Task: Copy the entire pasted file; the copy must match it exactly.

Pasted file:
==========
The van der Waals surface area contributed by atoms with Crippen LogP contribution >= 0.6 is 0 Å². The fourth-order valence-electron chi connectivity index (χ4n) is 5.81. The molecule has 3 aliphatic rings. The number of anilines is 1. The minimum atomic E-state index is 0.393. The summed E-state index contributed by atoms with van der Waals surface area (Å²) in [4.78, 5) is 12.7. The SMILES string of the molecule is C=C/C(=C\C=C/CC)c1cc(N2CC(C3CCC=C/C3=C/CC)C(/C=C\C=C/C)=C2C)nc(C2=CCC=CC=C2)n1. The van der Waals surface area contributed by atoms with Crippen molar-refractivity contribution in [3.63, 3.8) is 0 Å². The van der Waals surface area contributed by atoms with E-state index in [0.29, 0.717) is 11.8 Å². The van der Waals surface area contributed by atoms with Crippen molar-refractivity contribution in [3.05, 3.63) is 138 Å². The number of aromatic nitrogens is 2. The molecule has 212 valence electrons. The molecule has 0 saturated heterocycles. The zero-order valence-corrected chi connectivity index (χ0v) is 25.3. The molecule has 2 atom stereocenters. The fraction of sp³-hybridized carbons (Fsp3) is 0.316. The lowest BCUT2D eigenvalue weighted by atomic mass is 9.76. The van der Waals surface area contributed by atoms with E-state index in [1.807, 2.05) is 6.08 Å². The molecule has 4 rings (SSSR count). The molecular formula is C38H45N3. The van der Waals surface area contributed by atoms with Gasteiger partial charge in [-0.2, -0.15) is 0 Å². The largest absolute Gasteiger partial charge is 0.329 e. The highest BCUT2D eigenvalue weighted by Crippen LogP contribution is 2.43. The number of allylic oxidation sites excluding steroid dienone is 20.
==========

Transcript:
The van der Waals surface area contributed by atoms with Crippen LogP contribution >= 0.6 is 0 Å². The fourth-order valence-electron chi connectivity index (χ4n) is 5.81. The molecule has 3 aliphatic rings. The number of anilines is 1. The minimum atomic E-state index is 0.393. The summed E-state index contributed by atoms with van der Waals surface area (Å²) in [4.78, 5) is 12.7. The SMILES string of the molecule is C=C/C(=C\C=C/CC)c1cc(N2CC(C3CCC=C/C3=C/CC)C(/C=C\C=C/C)=C2C)nc(C2=CCC=CC=C2)n1. The van der Waals surface area contributed by atoms with Crippen molar-refractivity contribution in [3.63, 3.8) is 0 Å². The van der Waals surface area contributed by atoms with E-state index in [0.29, 0.717) is 11.8 Å². The van der Waals surface area contributed by atoms with Crippen molar-refractivity contribution in [3.05, 3.63) is 138 Å². The number of aromatic nitrogens is 2. The molecule has 212 valence electrons. The molecule has 0 saturated heterocycles. The zero-order valence-corrected chi connectivity index (χ0v) is 25.3. The molecule has 2 atom stereocenters. The fraction of sp³-hybridized carbons (Fsp3) is 0.316. The lowest BCUT2D eigenvalue weighted by atomic mass is 9.76. The van der Waals surface area contributed by atoms with E-state index in [1.807, 2.05) is 6.08 Å². The molecule has 4 rings (SSSR count). The molecular formula is C38H45N3. The van der Waals surface area contributed by atoms with Gasteiger partial charge in [-0.2, -0.15) is 0 Å². The largest absolute Gasteiger partial charge is 0.329 e. The highest BCUT2D eigenvalue weighted by Crippen LogP contribution is 2.43. The number of allylic oxidation sites excluding steroid dienone is 20.